Thursday, January 22, 2015

Peas and corn


Mid-morning snack, today. Boiled peas and corn. Frozen vegetables are a great invention, especially for a parent who's just raised herself from a influenza-ridden sickbed to prepare food, nauseating food. Jared's out covering a garden club presentation I was supposed to do.

"Momma, your cooking is the best," Beren says as he scooped another heap of peas and corn onto his  spoon. 

"Why, thank you," I say. "When I was a girl, I thought my momma's cooking was the best, too."

Toothy, pea-y, corn-y smile. "Why?"

"That's just the way it is. Everybody thinks their momma's cooking is the best."

***

Now that dinner is approaching, I think I'm craving my Mom's spaghetti, meatballs, and sausage. How does she make it so good? I think I'm starting to feel a little better. Mom?

Sunday, January 18, 2015

Time Transformation


"When will I be at the belt line?" Beren sometimes asks me. He stands at my side and looks up, the crown of his head reaching the top of my thigh.

Belt line. It must have been a phrase he learned from Jared, or maybe my parents.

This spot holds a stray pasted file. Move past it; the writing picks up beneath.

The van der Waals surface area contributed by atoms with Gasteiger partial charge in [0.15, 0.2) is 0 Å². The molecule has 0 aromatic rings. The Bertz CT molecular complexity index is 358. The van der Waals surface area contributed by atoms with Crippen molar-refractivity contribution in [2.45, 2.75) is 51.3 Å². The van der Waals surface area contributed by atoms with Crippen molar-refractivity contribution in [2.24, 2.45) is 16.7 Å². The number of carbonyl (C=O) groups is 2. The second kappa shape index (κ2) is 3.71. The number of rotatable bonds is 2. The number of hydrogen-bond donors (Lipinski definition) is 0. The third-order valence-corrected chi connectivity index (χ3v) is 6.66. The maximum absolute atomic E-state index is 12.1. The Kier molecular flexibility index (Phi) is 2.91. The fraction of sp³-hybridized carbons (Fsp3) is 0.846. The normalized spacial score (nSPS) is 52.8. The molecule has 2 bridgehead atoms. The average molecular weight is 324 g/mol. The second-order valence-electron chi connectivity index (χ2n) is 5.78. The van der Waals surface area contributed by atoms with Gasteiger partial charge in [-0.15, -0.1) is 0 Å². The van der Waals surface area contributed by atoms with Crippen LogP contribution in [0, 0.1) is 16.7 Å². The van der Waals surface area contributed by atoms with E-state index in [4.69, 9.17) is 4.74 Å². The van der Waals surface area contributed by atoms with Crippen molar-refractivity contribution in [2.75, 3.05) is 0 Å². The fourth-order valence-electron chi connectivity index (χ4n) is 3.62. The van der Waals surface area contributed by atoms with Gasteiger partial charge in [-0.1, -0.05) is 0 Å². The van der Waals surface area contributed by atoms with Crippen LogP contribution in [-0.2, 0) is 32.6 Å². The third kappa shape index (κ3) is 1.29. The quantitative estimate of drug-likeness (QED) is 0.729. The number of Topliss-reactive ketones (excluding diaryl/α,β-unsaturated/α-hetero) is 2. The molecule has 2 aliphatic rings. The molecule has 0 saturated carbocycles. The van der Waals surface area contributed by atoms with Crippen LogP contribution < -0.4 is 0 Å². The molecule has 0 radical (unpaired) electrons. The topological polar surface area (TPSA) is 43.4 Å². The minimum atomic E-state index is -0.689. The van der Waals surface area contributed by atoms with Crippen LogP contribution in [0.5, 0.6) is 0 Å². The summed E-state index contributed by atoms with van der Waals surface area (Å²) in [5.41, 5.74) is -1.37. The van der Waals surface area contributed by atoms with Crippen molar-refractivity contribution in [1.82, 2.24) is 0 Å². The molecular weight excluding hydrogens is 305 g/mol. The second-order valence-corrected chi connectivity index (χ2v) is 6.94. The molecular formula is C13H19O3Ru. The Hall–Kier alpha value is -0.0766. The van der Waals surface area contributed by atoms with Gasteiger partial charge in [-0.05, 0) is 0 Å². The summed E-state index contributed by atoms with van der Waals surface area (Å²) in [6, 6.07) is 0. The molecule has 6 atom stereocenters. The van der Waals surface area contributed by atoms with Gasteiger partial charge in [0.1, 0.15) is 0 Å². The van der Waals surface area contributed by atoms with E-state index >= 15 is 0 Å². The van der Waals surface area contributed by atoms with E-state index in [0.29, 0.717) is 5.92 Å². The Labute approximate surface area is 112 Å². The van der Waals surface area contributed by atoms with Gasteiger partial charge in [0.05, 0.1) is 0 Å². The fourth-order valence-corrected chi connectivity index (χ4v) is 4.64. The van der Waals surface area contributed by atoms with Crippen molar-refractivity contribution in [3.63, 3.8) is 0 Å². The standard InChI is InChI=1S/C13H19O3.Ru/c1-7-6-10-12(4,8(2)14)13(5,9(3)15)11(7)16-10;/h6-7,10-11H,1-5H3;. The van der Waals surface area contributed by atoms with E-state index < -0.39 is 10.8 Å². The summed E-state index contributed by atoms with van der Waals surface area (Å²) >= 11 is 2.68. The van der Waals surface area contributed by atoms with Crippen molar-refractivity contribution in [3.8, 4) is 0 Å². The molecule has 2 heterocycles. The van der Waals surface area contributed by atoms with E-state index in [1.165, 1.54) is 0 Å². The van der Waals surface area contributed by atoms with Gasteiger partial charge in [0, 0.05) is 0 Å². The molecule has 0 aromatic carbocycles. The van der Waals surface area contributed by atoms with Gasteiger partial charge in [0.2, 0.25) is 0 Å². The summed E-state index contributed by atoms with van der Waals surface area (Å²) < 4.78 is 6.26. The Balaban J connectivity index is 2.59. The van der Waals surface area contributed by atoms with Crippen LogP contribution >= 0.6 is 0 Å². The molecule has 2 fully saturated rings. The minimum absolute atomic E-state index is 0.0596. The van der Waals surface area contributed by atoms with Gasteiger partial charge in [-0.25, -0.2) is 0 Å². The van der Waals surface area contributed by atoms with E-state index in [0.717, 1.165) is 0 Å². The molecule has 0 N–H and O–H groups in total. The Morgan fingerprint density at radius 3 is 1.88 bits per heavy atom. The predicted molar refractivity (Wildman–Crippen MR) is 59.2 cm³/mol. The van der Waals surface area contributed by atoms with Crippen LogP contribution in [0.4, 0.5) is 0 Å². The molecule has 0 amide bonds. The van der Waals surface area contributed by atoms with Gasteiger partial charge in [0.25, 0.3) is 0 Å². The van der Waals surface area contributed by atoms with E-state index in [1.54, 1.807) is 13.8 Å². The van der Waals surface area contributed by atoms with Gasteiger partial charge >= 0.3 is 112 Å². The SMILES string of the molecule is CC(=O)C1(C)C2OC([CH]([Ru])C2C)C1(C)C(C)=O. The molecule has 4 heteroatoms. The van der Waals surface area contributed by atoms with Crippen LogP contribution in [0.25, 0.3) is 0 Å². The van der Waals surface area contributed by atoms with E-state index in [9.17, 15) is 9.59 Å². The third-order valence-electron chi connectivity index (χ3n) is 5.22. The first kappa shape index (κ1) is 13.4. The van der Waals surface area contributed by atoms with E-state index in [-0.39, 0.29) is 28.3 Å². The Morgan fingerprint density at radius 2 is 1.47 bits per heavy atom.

"Soon, perhaps at the end of next summer," I tell him.

***

Today, he asked, "When will I be as big as you, Momma?"

"Mmm. When you're a teenager. Maybe ten, or probably more years from now," I said.

His face foreshadowed tears, and then they came. "But, I want to be me. I always want to be me!" he wept.

"You'll always be you, no matter how what size you are. You'll always be my Beren, and I'll always be your Momma. I'll always love you," I said. I was surprised.

"I always want to be me!" he said climbing into my arms and clinging to my neck.

"Oh, you're always you," I said again and again, trying to soothing him.

His bone-rending sweetness filled my heart as I gently rocked him. I wondered what I could have said.

***

Only now I realize I said he'd one day be a 'teenager'. Perhaps he supposed he'd no longer be 'Beren'. 

***

Jared and I filled up the drive to a friend's memorial service chatting. 

We arrived and I couldn't help the tears. "I'm such a wimp," I said. It's not so much that I meant that I was a wimp, but that I regretted how close my nerves run to the surface. "You're not a wimp," Jared said.

We spent two hours in the beautiful Quaker service, listening to stories and remembrances about our friend. It was desperately sad and incredibly inspiring. The room was filled.

Leaving the Friends Meeting House, the sunset was as fiery and sparkling as our friend's life. 

I felt I wasn't the same person as I was two hours before. Maybe sometimes we become someone else, even if for just a short while.

Thursday, January 15, 2015

The Global Burden: Why I'm Signing Off, in a Way


I occasionally write about things digital, "electronic", and "social" media. When I was a child, a youth, and into my very young adulthood, I had few interactions with things electronic and digital. Of course, I can and will gladly count our stereo (with a dial tuner and VU meter), television, my brother's video game system, and my precious Walkman.